ServersGetting Started With Axigen Mail Server

Getting Started With Axigen Mail Server




Axigen is a mail server for Windows, Linux, BSD, and Solaris. It’s not
open source, but it is available in a free edition for home or small office,
as well as in business, enterprise, and service provider versions. It’s
full-featured, with a straightforward browser-based interface. I took the Business
level server for a test drive.

Despite its hiccups, with this easy-to-use, feature-laden mail server you can be up and running quickly.

Installation is straightforward: The download has a .run script that
displays the license and asks you to agree to it. It then auto-detects your
distro version. Packages are available for a wide variety of Linux
distros and several BSDs. You’re given documentation options, manual
install instructions options, or the auto-install (which is what I did). One
slight nuisance is you must remove any mail packages already present before
the install will work (on my system, this meant removing exim4) — but
this information was given only via the Debian package conflict notice,
rather than by any more friendly means (i.e., an error message from the
.run package). After that hurdle, though, it’s just like installing
any other Debian package, and it would probably work in the same way on other
systems.

After install, you’re told to run /opt/axigen/bin/axigen-cfg-wizard
to do initial configuration. This is an ncurses-based utility that asks
you to set the admin password, domain name, mail aliases, and WebAdmin
interface (on port 9000). You also can choose which services (POP3, IMAP,
webmail) to configure and which ports to run these on. The standard defaults
are provided, so you can just hit ‘next’ throughout. You can set up relay
permissions and sendmail wrappers as well.

I had some problems getting Axigen running after the installation. Confusingly, it
seemed to be silently turned off again at the end of the install. I was
eventually able to track down the problem (a domain misconfiguration) via
the WebAdmin interface. However, although there was enough logging to determine this, I found the mail queue interface slightly non-intuitive, and the error
messages weren’t in an obvious location. In addition, I couldn’t get the
interface to show me items that had been successfully sent, even when
filtering for ‘sent’ items, which made it difficult to establish whether mail
was going missing before or after the server.

In general, though, I found the WebAdmin interface to be excellent:
reasonably clear, easy to use, and comprehensive. Being an old-school type who likes her text-based config files, I’m often not a fan of
graphical administration like that, but this one I found very usable.

Alt text
The Axigen Interface

It’s worth noting that Axigen appears to store mail somewhere other
than /var/mail/username. This means you must set up accounts
via the WebAdmin interface before you can access the mail, and then either use
webmail or set up your email client correctly to talk to the server. This is
fine (and indeed normal!) for domains with many machines, but it’s a nuisance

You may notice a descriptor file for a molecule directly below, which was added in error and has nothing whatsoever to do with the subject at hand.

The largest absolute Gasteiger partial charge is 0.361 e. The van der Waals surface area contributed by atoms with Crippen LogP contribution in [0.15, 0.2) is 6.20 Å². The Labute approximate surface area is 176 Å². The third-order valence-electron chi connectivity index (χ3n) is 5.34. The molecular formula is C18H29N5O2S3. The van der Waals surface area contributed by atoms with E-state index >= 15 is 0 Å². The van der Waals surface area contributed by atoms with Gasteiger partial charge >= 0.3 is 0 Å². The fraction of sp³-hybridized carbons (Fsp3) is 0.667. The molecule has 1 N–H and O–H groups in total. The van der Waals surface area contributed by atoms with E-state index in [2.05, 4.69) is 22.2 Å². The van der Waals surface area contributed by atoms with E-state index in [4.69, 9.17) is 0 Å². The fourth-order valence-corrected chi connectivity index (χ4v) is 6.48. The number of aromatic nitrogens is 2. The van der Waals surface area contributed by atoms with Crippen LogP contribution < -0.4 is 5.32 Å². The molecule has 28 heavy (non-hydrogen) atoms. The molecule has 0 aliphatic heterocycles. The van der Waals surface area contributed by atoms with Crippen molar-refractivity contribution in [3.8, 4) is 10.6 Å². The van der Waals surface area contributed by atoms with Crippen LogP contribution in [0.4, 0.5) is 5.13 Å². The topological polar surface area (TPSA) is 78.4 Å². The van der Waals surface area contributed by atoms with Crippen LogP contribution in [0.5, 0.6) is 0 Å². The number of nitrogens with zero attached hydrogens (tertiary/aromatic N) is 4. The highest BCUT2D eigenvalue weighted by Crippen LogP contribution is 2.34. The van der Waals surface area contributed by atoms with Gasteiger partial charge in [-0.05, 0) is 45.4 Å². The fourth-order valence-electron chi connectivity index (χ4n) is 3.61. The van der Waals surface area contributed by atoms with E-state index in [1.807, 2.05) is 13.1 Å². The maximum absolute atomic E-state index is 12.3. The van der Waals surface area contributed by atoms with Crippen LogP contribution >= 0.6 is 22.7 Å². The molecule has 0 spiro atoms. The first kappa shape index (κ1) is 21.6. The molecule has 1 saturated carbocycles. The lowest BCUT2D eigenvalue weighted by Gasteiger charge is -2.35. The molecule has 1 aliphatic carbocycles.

when testing it locally. Similarly, you can’t automatically get at root mail.
You’ll need to set that account up correctly. It’s not a good replacement for
local mail delivery: It’s very clearly intended for business use. However, I
didn’t try the Office edition, which is aimed at smaller sites and may behave
differently.

There’s an automatic migration feature to handle migration from a previous
mail server, which should make the new account construction a bit easier!
There’s also a clustering section so you can run several servers at once and
connect them via LDAP so it all works seamlessly.

I liked the Log Level slider that features on many of the pages in the
WebAdmin interface and allows you to easily set Axigen’s logging. You have the choice of logging internally (so you use the WebAdmin interface to look
at the logs), or to the system, or to an external logging solution.

You also have the option of changing the access rules either globally, or
per-service. This, too, is straightforward, and the rules are easy to add,
edit and delete. Spam and virus filtering is available as an add-on.

There’s also various groupware options available: Connections with Outlook
can be added on, and a web personal organizer (with calendar, journal and tasks)
is automatically included that has iCal integration.

From a user point of view, the WebMail interface is nice (on port 80 of the
mail server by default; you can change the port number if you want). Axigen
will also handle POP3 and IMAP for those who prefer a proper mail client.
There’s a mobile Webmail interface, which could be really handy if you have
users who are frequently out of the office.

Overall, Axigen looks like a good, easy-to-use option if you want a
full-featured email server for your business. The webmail setup is useful to
offer as an alternative mail access to users. It’s straightforward to administer,
and it too is full featured, with comprehensive access control and spam filtering
available as an add-on. Well worth a trial run if you need the offered features.

Juliet Kemp has been messing around with Linux systems, for financial reward and otherwise, for about a decade. She is also the author of “Linux System Administration Recipes: A Problem-Solution Approach” (Apress, 2009).

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